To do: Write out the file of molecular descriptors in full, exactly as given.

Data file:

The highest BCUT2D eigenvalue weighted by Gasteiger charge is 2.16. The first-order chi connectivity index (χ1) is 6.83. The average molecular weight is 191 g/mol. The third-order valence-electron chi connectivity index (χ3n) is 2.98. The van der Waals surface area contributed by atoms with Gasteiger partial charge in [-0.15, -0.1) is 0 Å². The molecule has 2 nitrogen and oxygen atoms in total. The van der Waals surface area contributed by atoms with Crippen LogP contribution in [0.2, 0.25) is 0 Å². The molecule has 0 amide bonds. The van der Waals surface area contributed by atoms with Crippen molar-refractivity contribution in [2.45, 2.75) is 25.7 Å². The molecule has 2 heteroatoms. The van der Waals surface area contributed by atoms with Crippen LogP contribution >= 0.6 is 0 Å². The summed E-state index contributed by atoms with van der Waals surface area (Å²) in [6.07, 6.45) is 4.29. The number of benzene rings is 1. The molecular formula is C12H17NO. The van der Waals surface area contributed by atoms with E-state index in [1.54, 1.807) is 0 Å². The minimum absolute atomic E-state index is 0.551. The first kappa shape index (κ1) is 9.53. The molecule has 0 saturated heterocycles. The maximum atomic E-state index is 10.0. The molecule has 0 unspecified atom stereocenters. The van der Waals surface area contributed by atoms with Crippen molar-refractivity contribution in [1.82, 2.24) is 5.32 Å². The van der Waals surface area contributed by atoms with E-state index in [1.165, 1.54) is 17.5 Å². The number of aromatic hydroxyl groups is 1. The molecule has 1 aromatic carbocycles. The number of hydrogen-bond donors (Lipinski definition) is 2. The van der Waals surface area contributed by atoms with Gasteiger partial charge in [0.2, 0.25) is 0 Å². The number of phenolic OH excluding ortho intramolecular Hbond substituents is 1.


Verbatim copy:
The highest BCUT2D eigenvalue weighted by Gasteiger charge is 2.16. The first-order chi connectivity index (χ1) is 6.83. The average molecular weight is 191 g/mol. The third-order valence-electron chi connectivity index (χ3n) is 2.98. The van der Waals surface area contributed by atoms with Gasteiger partial charge in [-0.15, -0.1) is 0 Å². The molecule has 2 nitrogen and oxygen atoms in total. The van der Waals surface area contributed by atoms with Crippen LogP contribution in [0.2, 0.25) is 0 Å². The molecule has 0 amide bonds. The van der Waals surface area contributed by atoms with Crippen molar-refractivity contribution in [2.45, 2.75) is 25.7 Å². The molecule has 2 heteroatoms. The van der Waals surface area contributed by atoms with Crippen LogP contribution >= 0.6 is 0 Å². The summed E-state index contributed by atoms with van der Waals surface area (Å²) in [6.07, 6.45) is 4.29. The number of benzene rings is 1. The molecular formula is C12H17NO. The van der Waals surface area contributed by atoms with E-state index in [1.54, 1.807) is 0 Å². The minimum absolute atomic E-state index is 0.551. The first kappa shape index (κ1) is 9.53. The molecule has 0 saturated heterocycles. The maximum atomic E-state index is 10.0. The molecule has 0 unspecified atom stereocenters. The van der Waals surface area contributed by atoms with Crippen molar-refractivity contribution in [1.82, 2.24) is 5.32 Å². The van der Waals surface area contributed by atoms with E-state index in [1.165, 1.54) is 17.5 Å². The number of aromatic hydroxyl groups is 1. The molecule has 1 aromatic carbocycles. The number of hydrogen-bond donors (Lipinski definition) is 2. The van der Waals surface area contributed by atoms with Gasteiger partial charge in [0.2, 0.25) is 0 Å². The number of phenolic OH excluding ortho intramolecular Hbond substituents is 1.